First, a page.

Recent efforts in the marine coatings industry have been centered on attempts to control skin friction or surface roughness on ships hulls. The Author describes various methods such as high molecular weight water-soluble polymers, hydrophilic coatings, and polishing surfaces. A major difficulty associated with the development of drag reducing systems is the fact that boundary layer configuration and turbulent structures similar to a full size ship cannot be easily obtained in a laboratory. The pros and cons of the following test methods are discussed: rotating cylinders, spinning discs, ship models towed in water channels, and friction plane tests. It is concluded that these methods can provide indications, but that the best type of test is full scale ship trials. The various problems encountered in an accurate ship performance registration system are presented and some practical results with a hydrophilic topcoat are shown.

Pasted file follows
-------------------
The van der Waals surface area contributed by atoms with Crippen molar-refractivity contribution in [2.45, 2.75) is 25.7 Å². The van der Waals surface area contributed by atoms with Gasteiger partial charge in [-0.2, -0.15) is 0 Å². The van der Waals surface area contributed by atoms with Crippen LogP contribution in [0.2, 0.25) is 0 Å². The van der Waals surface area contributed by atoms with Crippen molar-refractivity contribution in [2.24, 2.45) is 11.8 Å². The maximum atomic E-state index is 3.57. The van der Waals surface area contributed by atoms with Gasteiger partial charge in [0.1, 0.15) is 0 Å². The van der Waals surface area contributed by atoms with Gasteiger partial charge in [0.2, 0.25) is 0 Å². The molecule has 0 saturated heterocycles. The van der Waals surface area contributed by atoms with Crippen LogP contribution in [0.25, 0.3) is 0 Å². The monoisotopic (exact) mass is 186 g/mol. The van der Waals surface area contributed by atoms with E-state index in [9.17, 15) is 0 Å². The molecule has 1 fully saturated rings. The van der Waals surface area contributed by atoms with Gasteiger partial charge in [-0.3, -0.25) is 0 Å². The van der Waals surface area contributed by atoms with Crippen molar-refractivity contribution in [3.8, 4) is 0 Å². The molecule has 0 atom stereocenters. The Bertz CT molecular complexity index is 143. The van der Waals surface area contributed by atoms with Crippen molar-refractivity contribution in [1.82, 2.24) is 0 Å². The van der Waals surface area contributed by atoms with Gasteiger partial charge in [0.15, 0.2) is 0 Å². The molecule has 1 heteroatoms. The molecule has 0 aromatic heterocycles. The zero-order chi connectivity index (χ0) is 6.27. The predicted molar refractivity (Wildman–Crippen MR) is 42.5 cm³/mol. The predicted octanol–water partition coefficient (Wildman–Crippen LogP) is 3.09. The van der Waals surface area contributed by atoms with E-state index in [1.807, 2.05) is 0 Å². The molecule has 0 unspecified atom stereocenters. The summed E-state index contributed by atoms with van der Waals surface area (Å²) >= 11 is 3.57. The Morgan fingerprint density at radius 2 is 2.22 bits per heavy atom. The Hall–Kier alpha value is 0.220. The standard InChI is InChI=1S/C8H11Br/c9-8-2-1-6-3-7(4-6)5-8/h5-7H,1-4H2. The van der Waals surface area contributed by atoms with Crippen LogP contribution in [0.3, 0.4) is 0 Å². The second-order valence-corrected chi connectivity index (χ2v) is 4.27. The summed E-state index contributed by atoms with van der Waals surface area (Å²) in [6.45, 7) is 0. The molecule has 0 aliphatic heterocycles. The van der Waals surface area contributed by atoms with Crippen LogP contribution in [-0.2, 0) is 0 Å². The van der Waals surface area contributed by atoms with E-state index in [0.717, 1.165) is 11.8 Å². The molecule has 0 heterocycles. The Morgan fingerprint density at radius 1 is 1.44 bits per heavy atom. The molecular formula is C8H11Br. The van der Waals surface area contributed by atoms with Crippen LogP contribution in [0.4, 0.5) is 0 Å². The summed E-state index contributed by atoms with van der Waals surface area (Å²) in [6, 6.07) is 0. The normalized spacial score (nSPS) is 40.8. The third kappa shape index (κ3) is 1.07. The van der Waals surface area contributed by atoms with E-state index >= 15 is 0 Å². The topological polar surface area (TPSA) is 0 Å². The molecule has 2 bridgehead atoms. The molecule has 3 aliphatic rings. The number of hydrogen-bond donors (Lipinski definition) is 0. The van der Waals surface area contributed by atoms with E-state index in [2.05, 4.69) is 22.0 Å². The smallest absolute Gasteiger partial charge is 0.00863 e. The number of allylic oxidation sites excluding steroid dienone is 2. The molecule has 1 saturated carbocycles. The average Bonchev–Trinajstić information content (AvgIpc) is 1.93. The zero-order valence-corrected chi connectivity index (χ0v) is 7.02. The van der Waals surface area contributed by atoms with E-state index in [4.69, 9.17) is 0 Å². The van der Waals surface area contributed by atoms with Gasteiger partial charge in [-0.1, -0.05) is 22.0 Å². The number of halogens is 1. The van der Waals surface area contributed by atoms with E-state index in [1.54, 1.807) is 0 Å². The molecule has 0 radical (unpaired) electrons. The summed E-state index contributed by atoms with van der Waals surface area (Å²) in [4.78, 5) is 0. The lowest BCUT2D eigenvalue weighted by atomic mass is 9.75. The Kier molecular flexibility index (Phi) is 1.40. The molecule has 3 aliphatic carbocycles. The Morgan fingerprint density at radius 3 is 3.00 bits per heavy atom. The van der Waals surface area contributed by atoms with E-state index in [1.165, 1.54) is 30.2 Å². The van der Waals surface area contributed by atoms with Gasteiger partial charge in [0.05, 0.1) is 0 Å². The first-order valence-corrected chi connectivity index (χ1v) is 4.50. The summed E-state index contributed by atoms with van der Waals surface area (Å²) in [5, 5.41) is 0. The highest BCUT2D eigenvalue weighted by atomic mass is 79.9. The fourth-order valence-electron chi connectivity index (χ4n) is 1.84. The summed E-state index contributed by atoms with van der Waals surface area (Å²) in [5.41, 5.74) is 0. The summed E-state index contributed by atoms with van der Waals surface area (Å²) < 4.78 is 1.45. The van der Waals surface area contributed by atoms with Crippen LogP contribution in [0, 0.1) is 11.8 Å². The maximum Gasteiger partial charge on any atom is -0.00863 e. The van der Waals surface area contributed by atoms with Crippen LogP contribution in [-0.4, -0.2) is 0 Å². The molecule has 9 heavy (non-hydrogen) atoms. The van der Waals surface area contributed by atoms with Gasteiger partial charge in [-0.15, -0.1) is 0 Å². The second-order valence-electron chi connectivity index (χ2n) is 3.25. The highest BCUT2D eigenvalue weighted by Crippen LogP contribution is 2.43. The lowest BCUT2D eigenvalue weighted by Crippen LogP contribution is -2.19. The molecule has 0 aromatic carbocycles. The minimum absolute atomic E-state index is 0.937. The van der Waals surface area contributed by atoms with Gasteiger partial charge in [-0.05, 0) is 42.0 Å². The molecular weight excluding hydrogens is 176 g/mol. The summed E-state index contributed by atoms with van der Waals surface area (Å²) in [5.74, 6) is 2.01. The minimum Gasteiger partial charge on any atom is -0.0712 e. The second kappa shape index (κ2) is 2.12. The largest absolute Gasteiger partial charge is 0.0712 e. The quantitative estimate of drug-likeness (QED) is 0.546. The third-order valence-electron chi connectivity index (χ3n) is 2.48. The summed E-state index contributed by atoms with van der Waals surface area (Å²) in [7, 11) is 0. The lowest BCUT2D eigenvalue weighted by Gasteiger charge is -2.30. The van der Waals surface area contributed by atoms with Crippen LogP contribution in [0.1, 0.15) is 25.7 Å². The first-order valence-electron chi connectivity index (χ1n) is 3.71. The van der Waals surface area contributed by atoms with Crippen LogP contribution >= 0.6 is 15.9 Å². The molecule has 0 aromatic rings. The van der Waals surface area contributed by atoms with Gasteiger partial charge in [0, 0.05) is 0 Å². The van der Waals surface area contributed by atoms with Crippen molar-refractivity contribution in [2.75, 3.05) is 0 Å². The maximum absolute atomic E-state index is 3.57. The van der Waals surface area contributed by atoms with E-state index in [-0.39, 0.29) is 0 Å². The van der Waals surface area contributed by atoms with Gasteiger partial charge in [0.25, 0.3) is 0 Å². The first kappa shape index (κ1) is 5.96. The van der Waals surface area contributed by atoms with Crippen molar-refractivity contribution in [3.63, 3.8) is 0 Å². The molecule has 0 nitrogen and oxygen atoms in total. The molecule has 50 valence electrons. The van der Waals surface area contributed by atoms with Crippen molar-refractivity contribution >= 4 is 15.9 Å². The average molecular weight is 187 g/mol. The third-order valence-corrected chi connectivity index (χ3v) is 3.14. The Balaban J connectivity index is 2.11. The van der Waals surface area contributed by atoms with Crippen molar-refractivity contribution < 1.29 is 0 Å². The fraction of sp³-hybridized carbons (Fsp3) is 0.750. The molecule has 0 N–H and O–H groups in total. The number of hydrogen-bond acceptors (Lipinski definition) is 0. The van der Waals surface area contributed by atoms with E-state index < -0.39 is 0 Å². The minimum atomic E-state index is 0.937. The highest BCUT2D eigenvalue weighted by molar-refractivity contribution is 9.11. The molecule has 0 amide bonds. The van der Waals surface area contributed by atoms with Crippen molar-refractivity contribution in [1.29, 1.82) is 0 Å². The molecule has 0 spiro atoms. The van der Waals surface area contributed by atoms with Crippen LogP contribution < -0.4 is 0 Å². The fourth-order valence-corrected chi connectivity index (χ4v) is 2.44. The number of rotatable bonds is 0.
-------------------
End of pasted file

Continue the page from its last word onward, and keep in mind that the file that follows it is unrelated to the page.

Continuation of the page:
• Supplemental Notes:
    • Paper presented at 8th Skandinaviska Lackteknikers Forbund Congress, in Helsinki, September 29- October 1, 1976.
  • Corporate Authors:

    Skandinaviska Lackteknikers Forbund Congress

    Helsinki,   Finland 
  • Authors:
    • Johnsen, S
  • Publication Date: 1976

Media Info

  • Features: References;
  • Pagination: 29 p.

Subject/Index Terms

Filing Info

  • Accession Number: 00159965
  • Record Type: Publication
  • Source Agency: British Ship Research Association
  • Files: TRIS
  • Created Date: Sep 20 1977 12:00AM